WHAT ABOUT WATER conservation? Until recently, the Great Lakes region rarely emphasized conserving water— mainly because it never had too. The Basin’s world-renowned water abundance created a lack of appreciation for the global preciousness of potable freshwater, leading to a regional culture of misuse and neglect. Water utilities in the Basin have traditionally looked at conservation as a tool to combat drought, rather than as a standard operating procedure.1 For years the City of Chicago was well known for charging residential customers a flat rate for water, no matter how much they used. Numerous Great Lakes industries were attracted to the Basin because of the region’s water abundance, and many made a habit of using that water without regard to waste. Residential customers were equally dismissive of the need to conserve water.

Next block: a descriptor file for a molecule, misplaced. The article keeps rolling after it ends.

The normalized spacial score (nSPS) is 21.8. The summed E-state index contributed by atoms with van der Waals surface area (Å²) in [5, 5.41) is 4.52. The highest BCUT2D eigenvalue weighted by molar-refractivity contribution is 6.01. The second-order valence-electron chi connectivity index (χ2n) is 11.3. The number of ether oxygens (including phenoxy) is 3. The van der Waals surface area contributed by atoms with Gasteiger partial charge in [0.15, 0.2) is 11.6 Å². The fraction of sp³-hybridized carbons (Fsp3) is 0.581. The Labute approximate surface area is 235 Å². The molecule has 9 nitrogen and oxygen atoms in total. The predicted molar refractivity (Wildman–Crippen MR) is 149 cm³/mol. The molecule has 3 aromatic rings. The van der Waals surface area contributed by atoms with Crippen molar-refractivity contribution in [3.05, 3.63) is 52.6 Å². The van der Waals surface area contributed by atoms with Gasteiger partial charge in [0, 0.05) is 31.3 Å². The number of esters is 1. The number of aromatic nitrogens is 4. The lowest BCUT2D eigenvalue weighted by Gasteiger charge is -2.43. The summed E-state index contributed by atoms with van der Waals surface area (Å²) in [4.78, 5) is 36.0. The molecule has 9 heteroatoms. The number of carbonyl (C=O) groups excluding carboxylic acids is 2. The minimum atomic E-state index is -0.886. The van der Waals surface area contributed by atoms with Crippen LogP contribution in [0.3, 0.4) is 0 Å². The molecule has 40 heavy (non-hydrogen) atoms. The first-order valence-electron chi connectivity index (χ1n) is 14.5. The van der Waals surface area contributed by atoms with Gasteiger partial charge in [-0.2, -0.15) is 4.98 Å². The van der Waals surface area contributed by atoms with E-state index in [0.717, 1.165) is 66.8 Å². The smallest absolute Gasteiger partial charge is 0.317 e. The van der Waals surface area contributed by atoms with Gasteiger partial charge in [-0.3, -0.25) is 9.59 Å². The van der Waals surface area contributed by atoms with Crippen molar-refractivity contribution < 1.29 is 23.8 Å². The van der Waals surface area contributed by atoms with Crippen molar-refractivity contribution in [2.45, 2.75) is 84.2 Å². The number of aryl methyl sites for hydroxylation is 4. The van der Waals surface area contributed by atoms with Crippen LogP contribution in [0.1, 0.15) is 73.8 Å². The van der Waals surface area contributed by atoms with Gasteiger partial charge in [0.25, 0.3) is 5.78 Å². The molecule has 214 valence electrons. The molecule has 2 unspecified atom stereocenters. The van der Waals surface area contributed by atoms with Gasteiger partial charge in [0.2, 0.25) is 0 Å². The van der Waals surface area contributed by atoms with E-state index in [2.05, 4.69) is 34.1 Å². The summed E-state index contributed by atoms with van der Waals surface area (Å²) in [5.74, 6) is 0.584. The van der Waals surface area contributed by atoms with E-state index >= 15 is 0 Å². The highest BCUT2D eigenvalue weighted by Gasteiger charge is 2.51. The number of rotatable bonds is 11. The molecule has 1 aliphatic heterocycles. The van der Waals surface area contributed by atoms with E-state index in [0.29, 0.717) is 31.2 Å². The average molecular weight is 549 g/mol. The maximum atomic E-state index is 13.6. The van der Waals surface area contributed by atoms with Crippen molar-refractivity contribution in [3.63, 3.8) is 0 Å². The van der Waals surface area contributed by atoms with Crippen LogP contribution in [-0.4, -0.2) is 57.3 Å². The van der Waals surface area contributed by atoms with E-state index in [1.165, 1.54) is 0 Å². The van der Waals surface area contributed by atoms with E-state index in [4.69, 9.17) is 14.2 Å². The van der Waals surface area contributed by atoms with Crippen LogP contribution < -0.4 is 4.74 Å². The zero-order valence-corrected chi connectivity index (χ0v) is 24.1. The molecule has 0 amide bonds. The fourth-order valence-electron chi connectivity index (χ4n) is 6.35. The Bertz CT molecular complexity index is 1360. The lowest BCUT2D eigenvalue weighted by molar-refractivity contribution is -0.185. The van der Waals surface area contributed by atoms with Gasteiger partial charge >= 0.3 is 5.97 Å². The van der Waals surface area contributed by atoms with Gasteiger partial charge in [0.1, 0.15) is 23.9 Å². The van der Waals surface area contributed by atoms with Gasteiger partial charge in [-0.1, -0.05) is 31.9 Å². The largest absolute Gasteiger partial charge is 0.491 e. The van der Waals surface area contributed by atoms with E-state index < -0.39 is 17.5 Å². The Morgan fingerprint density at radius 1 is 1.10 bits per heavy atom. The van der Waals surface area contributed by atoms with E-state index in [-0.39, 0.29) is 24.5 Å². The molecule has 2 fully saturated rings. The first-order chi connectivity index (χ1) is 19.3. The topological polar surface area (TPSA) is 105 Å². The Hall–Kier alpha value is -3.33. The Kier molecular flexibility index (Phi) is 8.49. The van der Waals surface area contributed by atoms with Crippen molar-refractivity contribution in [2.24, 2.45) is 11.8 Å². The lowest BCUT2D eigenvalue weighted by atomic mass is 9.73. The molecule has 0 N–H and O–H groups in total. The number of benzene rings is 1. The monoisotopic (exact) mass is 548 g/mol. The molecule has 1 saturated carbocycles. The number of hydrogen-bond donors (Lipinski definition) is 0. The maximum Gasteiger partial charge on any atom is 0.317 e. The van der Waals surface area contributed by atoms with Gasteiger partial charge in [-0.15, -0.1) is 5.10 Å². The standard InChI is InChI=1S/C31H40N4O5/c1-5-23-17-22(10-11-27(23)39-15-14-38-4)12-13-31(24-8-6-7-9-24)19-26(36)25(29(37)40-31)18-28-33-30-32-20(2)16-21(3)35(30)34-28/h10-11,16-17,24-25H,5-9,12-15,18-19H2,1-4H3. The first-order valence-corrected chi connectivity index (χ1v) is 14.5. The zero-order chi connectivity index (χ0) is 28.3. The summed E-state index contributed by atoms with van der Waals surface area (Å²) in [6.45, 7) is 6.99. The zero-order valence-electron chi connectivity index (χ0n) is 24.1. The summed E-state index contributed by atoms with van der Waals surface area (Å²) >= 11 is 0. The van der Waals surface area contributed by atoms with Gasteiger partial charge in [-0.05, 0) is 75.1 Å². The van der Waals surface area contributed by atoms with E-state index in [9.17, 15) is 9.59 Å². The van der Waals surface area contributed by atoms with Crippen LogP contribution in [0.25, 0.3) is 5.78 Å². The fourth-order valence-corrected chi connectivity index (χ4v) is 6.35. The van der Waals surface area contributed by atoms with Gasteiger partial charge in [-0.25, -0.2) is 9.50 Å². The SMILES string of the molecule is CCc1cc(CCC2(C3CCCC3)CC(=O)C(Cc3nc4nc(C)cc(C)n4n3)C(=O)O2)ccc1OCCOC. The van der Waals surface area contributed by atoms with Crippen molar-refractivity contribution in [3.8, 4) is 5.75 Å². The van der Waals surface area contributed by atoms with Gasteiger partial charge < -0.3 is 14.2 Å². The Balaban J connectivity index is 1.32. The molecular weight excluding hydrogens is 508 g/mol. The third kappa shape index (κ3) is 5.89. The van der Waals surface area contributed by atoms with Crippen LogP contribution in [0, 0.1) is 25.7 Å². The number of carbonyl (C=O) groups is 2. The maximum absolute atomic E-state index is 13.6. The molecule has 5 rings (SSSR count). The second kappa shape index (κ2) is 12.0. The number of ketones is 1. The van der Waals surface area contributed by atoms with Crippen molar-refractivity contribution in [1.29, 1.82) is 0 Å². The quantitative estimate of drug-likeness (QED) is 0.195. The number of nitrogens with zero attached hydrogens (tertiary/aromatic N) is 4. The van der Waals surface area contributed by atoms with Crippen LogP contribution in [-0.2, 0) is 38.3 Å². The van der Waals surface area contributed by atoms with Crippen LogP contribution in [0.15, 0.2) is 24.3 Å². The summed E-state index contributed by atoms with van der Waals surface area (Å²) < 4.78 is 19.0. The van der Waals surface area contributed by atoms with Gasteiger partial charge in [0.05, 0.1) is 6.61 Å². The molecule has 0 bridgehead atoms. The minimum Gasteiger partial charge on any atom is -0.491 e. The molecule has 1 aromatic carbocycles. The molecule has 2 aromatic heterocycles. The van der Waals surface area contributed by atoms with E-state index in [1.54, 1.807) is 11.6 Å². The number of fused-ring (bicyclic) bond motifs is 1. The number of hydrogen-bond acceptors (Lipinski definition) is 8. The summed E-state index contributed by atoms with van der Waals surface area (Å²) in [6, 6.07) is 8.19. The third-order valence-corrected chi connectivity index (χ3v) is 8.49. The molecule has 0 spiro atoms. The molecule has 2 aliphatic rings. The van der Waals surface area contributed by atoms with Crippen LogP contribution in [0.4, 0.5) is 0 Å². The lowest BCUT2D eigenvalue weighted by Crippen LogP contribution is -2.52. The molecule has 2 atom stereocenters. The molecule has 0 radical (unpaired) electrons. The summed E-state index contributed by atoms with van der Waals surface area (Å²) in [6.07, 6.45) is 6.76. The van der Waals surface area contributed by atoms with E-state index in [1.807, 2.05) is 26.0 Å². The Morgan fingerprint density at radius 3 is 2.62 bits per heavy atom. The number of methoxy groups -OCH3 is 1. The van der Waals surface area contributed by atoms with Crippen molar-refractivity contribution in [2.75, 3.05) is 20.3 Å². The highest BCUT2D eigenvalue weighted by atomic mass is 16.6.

In the Great Lakes region that regressive view of water is changing, and the attitude adjustment is part of an international trend. Citizens the world over are showing a greater appreciation for the global scarcity of clean, reliable drinking water—call it a “water awakening.” By declaring 2003 the International Year of Freshwater, the United Nations globalized the movement toward greater water awareness and conservation. And in North America—one of the most wasteful water regions on the planet—that water awakening is long overdue.
Anecdotal signs of the awakening abound. Every year large numbers of North Americans flock to...